Young Geun Kim, Minyong Kim, Joonho Kong, and Sung Woo Chung, "An Adaptive Thermal Management Framework for Heterogeneous Multi-core Processors", IEEE Transactions on Computers, vol. 69, no. 6, pp. 894-906, June 2020.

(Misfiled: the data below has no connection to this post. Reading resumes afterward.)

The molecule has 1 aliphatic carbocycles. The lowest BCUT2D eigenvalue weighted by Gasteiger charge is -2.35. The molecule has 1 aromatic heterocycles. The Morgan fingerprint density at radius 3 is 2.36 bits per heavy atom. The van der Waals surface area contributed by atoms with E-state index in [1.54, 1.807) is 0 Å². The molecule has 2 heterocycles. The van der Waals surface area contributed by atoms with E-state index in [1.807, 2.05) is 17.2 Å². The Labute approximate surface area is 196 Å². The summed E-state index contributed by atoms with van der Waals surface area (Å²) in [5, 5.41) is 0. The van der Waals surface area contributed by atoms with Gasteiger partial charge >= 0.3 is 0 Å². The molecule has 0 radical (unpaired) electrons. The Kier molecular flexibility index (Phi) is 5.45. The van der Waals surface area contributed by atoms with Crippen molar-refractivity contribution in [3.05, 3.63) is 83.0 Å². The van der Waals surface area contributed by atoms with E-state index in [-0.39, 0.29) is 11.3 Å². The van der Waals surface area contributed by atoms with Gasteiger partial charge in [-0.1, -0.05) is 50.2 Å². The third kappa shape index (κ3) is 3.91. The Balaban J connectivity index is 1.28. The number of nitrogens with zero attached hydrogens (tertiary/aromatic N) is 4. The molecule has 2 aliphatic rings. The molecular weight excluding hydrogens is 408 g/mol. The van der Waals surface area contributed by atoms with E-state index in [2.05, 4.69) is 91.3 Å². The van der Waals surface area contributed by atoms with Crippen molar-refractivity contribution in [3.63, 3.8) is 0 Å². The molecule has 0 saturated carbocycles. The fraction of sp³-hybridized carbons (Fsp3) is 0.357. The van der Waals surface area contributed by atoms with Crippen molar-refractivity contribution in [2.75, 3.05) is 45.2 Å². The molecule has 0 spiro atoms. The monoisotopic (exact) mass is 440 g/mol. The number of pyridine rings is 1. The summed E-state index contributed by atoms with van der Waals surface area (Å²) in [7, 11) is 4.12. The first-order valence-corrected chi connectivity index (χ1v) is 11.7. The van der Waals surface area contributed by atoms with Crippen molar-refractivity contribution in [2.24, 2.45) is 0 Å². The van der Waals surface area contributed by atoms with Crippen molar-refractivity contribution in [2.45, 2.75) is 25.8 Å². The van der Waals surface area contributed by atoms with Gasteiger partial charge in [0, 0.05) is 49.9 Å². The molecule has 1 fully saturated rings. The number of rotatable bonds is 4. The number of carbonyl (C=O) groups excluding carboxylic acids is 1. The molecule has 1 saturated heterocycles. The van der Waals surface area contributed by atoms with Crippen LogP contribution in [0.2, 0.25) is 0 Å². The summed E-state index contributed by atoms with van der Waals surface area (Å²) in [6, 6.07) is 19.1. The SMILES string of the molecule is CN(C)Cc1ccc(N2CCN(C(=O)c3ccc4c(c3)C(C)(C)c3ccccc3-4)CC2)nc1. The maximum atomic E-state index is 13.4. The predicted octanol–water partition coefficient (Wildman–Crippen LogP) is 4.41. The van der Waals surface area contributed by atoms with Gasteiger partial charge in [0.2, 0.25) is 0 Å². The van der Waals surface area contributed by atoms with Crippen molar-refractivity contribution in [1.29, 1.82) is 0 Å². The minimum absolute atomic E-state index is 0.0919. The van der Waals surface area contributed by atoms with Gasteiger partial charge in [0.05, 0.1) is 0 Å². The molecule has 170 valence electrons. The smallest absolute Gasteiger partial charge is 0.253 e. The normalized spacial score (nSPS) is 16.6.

Off-the-shelf embedded systems have adopted heterogeneous multi-core processors which have high-performance big cores and low-power small cores. Though there are two different types of cores in heterogeneous multi-core processors, conventional DVFS (Dynamic Voltage and Frequency Scaling)-based DTM (Dynamic Thermal Management) techniques do not utilize the different types of cores to cool down hot cores. Rather, they primarily reduce the voltage and frequency of the hot cores, leading to performance degradation. In this paper, we propose a novel adaptive DTM framework for heterogeneous multi-core processors, which utilizes the big and small cores to prevent performance degradation. Our proposed framework exploits two migration-based DTM techniques: 1) a technique (denoted as Migrationbig↔big) that migrates applications from hot big cores (big cores whose temperature is above a pre-defined threshold) to cold big cores (big cores whose temperature is below the threshold) and 2) a technique (denoted as Migrationbig↔small) that migrates all applications from the big cores to the small cores. In case of thermal emergency of the big cores, our proposed framework checks the number of cold big cores. When there exist available cold big cores, our proposed framework employs Migrationbig↔big to cool down the hot big cores while not reducing the big core frequency. On the other hand, when there does not exist any available cold big core, our proposed framework employs one between Migrationbig↔small and a DVFS-based DTM technique, which is expected to result in better performance. In our experiments on an embedded development board, our proposed framework improves the average performance by 8.9%, compared to ARM’s DVFS-based IPA (Intelligent Power Allocation), satisfying thermal constraints. Our framework also improves the average performance by 10.4%, compared to a state-of-the-art predictive DVFS-based DTM technique.